Brooks Jensen Arts

Every Picture Is a Compromise

Lessons from the Also-rans

Most photography websites show the photographer's very best work. Wonderful. But that's not the full story of a creative life. If we want to learn, we'd better pay attention to the images that aren't "greatest hits" and see what lessons they have to offer. Every picture is a compromise — the sum of its parts, optical, technical, visual, emotional, and even cosmic – well, maybe not cosmic, but sometimes spiritual. Success on all fronts is rare. It's ok to learn from those that are not our best.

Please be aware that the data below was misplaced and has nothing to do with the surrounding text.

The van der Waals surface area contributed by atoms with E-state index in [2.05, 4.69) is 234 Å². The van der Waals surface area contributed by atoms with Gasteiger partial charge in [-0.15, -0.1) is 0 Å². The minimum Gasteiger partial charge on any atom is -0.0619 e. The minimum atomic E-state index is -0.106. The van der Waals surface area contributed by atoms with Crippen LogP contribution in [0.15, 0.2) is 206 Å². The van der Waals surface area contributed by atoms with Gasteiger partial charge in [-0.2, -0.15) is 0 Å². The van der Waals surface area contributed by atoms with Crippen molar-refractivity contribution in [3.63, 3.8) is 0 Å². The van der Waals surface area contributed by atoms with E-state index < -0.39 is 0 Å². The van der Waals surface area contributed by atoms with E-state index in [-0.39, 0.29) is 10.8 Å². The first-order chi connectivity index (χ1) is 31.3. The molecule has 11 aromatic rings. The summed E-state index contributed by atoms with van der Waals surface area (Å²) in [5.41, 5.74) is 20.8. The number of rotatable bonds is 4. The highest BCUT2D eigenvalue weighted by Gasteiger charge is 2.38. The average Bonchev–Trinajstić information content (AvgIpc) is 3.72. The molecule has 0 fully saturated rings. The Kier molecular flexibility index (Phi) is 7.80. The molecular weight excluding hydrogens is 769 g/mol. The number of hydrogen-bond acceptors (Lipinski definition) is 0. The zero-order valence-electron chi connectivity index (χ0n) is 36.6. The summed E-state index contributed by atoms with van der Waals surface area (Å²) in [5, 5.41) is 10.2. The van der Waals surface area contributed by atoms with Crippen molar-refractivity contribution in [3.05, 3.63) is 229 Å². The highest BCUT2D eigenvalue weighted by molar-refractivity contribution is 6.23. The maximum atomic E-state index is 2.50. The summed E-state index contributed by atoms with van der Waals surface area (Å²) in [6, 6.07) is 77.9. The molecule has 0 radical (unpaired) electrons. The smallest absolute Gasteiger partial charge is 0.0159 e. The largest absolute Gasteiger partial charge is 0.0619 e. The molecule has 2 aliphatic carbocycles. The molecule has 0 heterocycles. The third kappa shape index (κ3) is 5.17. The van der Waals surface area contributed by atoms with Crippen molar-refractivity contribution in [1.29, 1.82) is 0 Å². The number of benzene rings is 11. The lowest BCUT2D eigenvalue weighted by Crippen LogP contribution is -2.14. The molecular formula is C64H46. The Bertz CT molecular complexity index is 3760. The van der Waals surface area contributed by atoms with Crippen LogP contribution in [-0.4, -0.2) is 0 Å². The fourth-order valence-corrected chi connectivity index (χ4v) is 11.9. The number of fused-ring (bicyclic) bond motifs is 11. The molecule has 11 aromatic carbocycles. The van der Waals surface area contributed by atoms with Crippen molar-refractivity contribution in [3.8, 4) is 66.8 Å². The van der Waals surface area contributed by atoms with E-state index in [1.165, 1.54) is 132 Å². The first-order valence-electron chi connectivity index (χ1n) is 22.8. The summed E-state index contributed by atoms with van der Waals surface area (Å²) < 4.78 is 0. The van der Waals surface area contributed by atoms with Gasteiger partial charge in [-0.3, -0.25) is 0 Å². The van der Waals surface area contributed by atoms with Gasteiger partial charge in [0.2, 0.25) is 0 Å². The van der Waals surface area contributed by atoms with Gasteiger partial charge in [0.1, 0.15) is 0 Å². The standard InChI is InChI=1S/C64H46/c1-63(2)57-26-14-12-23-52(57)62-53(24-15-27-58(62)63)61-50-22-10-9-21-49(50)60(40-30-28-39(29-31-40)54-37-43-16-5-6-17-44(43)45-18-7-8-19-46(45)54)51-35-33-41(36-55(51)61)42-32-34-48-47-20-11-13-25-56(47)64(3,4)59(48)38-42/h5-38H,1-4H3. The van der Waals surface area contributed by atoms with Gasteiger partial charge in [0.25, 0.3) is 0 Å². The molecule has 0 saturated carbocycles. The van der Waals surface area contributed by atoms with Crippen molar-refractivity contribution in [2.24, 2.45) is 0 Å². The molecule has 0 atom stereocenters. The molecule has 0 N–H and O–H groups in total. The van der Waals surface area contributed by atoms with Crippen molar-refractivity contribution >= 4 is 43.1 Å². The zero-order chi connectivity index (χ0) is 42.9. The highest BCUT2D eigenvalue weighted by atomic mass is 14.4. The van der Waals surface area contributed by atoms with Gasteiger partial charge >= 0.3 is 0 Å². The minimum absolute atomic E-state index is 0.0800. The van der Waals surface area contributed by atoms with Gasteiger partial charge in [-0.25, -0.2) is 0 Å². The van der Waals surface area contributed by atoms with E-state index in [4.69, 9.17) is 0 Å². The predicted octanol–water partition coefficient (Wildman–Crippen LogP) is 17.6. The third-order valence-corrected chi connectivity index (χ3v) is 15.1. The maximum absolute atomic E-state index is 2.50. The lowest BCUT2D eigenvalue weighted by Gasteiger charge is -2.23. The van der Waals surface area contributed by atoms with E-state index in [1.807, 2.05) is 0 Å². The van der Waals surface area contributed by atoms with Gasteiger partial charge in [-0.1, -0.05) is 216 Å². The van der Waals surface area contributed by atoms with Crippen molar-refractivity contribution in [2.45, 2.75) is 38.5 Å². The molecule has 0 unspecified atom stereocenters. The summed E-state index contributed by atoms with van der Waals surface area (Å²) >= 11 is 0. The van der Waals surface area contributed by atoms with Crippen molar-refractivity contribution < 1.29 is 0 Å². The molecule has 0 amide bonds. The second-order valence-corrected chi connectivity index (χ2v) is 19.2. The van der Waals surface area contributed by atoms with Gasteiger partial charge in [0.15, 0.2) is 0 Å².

This is a series about my also-rans, some of which I've been able to improve at bit (i.e., "best effort"), none of which I would consider my best. With each there are lessons worth sharing, so I will.

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Original digital capture

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What I saw that I liked:

I was racing to get this shot of the yellow leaves on the river's edge before the big truck drove past it predictably kicking up a cloud of dust from the dirt road.

What I don't like in the picture:

How I didn't anticipate what that cloud of dust would do to make a much more interesting photograph.

What I learned:

I'm fascinated that the truck isn't visible. That's what makes this dust cloud feel a bit mysterious, thereby adding an extra element of interest to the image.

2nd Chances: What I might try next

I continue to be amazed how easy it is to push an overexposed digital image down towards darker tones and it looks great. ETTR, indeed!